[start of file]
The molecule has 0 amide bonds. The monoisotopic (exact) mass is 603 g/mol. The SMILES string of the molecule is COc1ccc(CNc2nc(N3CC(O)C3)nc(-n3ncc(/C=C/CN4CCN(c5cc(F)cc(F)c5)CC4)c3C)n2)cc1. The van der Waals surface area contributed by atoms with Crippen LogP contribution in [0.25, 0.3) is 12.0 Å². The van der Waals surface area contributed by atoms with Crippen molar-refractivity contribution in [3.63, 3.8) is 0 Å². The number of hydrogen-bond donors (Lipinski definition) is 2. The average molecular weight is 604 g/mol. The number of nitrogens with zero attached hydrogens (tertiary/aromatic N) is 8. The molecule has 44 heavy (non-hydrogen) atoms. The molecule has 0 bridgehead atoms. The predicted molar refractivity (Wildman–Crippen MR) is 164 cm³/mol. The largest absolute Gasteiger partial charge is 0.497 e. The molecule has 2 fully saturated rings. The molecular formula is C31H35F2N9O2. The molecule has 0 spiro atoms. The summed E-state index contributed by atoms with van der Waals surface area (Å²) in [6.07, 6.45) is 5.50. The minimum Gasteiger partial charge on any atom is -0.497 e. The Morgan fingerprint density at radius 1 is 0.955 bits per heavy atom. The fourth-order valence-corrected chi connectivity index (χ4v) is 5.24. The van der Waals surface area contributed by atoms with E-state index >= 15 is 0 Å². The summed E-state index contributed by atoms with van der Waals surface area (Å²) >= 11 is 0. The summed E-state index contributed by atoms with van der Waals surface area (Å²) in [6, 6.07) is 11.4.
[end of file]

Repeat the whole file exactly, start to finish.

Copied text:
The molecule has 0 amide bonds. The monoisotopic (exact) mass is 603 g/mol. The SMILES string of the molecule is COc1ccc(CNc2nc(N3CC(O)C3)nc(-n3ncc(/C=C/CN4CCN(c5cc(F)cc(F)c5)CC4)c3C)n2)cc1. The van der Waals surface area contributed by atoms with Crippen LogP contribution in [0.25, 0.3) is 12.0 Å². The van der Waals surface area contributed by atoms with Crippen molar-refractivity contribution in [3.63, 3.8) is 0 Å². The number of hydrogen-bond donors (Lipinski definition) is 2. The average molecular weight is 604 g/mol. The number of nitrogens with zero attached hydrogens (tertiary/aromatic N) is 8. The molecule has 44 heavy (non-hydrogen) atoms. The molecule has 0 bridgehead atoms. The predicted molar refractivity (Wildman–Crippen MR) is 164 cm³/mol. The largest absolute Gasteiger partial charge is 0.497 e. The molecule has 2 fully saturated rings. The molecular formula is C31H35F2N9O2. The molecule has 0 spiro atoms. The summed E-state index contributed by atoms with van der Waals surface area (Å²) in [6.07, 6.45) is 5.50. The minimum Gasteiger partial charge on any atom is -0.497 e. The Morgan fingerprint density at radius 1 is 0.955 bits per heavy atom. The fourth-order valence-corrected chi connectivity index (χ4v) is 5.24. The van der Waals surface area contributed by atoms with E-state index >= 15 is 0 Å². The summed E-state index contributed by atoms with van der Waals surface area (Å²) >= 11 is 0. The summed E-state index contributed by atoms with van der Waals surface area (Å²) in [6, 6.07) is 11.4.